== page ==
On 17 March 2014, astronomers at the Harvard-Smithsonian Center for Astrophysics announced the apparent detection of the imprint gravitational waves in the cosmic microwave background, which, if confirmed, would provide strong evidence for inflation and the Big Bang.[19][20][21][22] However, on 19 June 2014, lowered confidence in confirming the findings was reported;[23][24][25] and on 19 September 2014, even more lowered confidence.[26][27] Finally, on 30 January 2015, the European Space Agency announced that the signal can be entirely attributed to dust in the Milky Way.[28]

Novel detector designs

Atomic interferometry.

There are currently two detectors focusing on detections at the higher end of the gravitational-wave spectrum (10−7 to 105 Hz)[citation needed]: one at University of Birmingham, England, and the other at INFN Genoa, Italy. A third is under development at Chongqing University, China. The Birmingham detector measures changes in the polarization state of a microwave beam circulating in a closed loop about one meter across. Two have been fabricated and they are currently expected to be sensitive to periodic spacetime strains of , given as an amplitude spectral density. The INFN Genoa detector is a resonant antenna consisting of two coupled spherical superconducting harmonic oscillators a few centimeters in diameter. The oscillators are designed to have (when uncoupled) almost equal resonant frequencies. The system is currently expected to have a sensitivity to periodic spacetime strains of , with an expectation to reach a sensitivity of . The Chongqing University detector is planned to detect relic high-frequency gravitational waves with the predicted typical parameters ~ 1010 Hz (10 GHz) and h ~ 10−30 to 10−31.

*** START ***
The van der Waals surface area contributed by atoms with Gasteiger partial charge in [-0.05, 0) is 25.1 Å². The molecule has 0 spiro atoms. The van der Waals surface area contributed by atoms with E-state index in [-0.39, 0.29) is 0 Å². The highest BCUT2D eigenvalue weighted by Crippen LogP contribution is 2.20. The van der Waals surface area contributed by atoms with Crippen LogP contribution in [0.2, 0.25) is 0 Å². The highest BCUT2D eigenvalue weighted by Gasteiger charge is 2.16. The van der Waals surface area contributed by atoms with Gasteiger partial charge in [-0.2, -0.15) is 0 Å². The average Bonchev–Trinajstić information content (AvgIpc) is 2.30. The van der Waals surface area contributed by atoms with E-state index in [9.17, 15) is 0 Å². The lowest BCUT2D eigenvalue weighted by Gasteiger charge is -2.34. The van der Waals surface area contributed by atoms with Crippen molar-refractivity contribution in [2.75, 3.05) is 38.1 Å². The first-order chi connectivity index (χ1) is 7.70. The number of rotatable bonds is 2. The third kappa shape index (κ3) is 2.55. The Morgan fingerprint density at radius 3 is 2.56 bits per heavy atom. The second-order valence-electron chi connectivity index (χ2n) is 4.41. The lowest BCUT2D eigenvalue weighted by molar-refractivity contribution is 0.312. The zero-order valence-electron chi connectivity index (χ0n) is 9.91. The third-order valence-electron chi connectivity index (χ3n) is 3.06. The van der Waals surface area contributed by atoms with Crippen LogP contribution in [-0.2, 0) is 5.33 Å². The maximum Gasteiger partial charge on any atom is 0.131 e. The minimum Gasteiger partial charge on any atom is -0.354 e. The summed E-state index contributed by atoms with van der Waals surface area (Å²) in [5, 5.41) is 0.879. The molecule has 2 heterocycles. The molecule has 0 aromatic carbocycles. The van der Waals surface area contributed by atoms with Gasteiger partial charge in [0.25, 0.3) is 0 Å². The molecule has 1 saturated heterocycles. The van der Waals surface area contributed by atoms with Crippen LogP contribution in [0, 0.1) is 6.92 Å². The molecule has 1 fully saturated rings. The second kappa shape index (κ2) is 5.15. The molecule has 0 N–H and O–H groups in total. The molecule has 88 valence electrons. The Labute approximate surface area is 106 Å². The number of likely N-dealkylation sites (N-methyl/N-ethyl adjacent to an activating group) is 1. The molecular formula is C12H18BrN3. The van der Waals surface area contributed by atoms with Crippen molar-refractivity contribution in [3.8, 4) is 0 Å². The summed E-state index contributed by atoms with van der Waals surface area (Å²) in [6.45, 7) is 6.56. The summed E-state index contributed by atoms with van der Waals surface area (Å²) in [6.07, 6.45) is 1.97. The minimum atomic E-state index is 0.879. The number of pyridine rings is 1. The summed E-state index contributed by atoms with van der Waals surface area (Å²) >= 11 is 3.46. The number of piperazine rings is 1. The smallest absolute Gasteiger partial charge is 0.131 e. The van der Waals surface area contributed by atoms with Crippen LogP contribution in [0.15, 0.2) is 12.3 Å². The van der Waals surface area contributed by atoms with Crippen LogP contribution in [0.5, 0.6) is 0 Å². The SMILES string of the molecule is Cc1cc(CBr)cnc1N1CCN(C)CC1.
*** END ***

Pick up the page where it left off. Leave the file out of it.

Levitated Sensor Detector is a proposed detector for gravitational waves with a frequency between 10 kHz and 300 kHz, potentially coming from primordial black holes.[29] It will use optically-levitated dielectric particles in an optical cavity.[30]

A torsion-bar antenna (TOBA) is a proposed design composed of two, long, thin bars, suspended as torsion pendula in a cross-like fashion, in which the differential angle is sensitive to tidal gravitational wave forces.